Quote Originally Posted by fotch View Post
When septic systems fail, the start clogging the septic field and the fluid starts backing up, and you will know it. At least, that is my understanding.
That is a typical scenario when solids don't settle out in the tank. But most of the biologic action to "clean" the effluent actually takes place outside (past) the tank, in the drainfield. If chemicals you introduce interfere with that, you could contaminate the groundwater.

If that were to happen, there might also be an impact in the tank itself (causing a backup as you note). But that might not happen for some time (as sludge builds up) and, depending on frequency of pumping out the tank, possibly never known. Meanwhile, you may not be effectively treating the effluent.

I haven't been able to find definitive info on photo chemicals and septic tanks. Lots of discussion and anecdotal experience on APUG (and elsewhere), but little hard data. Kodak "does not recommend the use of septic systems for disposal of photographic processing", but years ago they said it was OK. Who knows whether it's driven by science, more concern about groundwater, or the lawyers?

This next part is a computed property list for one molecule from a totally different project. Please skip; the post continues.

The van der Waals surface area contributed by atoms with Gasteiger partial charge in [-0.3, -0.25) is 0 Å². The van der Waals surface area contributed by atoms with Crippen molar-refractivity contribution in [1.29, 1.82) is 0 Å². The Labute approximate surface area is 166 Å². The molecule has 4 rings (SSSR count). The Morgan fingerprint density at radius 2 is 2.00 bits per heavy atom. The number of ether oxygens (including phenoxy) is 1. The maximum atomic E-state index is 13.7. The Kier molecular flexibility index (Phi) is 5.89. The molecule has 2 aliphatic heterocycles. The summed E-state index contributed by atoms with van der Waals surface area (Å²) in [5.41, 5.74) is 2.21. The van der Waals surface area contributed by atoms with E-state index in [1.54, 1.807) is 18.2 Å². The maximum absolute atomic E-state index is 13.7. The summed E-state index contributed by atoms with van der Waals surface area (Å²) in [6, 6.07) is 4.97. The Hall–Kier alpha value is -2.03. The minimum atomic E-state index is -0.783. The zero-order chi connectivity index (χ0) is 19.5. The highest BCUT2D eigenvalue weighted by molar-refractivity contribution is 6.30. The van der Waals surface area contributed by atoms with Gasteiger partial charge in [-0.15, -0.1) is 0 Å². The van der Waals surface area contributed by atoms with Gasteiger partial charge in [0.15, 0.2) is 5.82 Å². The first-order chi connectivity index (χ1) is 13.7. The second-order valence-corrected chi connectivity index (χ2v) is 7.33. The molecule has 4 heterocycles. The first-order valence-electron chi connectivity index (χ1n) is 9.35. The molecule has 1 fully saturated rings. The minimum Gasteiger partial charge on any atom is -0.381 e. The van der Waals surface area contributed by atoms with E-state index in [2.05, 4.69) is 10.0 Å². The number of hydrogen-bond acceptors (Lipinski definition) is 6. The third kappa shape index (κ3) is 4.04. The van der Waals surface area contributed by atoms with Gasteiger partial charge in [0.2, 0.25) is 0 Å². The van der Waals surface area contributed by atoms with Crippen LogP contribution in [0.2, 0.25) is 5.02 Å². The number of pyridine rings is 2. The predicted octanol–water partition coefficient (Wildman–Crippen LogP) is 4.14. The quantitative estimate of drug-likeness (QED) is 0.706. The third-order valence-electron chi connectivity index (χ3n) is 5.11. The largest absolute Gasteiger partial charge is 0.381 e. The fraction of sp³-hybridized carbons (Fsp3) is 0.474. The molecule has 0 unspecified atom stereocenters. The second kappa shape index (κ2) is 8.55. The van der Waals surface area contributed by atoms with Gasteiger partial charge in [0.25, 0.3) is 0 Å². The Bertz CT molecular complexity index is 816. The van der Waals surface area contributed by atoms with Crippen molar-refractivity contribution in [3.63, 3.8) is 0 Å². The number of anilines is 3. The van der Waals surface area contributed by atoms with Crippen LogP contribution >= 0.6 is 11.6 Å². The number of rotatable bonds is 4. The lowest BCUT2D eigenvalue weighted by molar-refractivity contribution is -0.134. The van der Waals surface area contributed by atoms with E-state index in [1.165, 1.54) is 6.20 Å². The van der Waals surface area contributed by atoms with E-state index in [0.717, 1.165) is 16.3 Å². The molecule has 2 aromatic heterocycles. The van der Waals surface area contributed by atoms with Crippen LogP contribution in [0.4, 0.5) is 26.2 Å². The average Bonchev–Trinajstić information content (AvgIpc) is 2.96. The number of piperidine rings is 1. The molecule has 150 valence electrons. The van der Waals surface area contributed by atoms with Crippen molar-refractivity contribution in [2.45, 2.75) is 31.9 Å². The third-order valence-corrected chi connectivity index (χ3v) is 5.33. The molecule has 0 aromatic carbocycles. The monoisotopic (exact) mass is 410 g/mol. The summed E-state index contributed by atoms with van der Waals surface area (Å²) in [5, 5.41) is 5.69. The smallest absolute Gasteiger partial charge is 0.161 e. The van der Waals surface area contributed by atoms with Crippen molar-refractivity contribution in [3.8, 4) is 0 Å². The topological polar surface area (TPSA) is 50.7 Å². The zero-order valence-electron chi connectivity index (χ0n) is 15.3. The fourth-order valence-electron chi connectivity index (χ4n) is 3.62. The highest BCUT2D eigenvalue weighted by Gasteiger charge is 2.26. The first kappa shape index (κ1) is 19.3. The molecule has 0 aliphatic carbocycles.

A lot of variables. If the OP is sending all his other "common" contaminants (bleach from washing machine and dishwasher, antibacterial soap) out as grey water, the impact of the photo chemicals may be less significant. But if his septic tank is small (reflecting the separate grey water system) there is less dilution.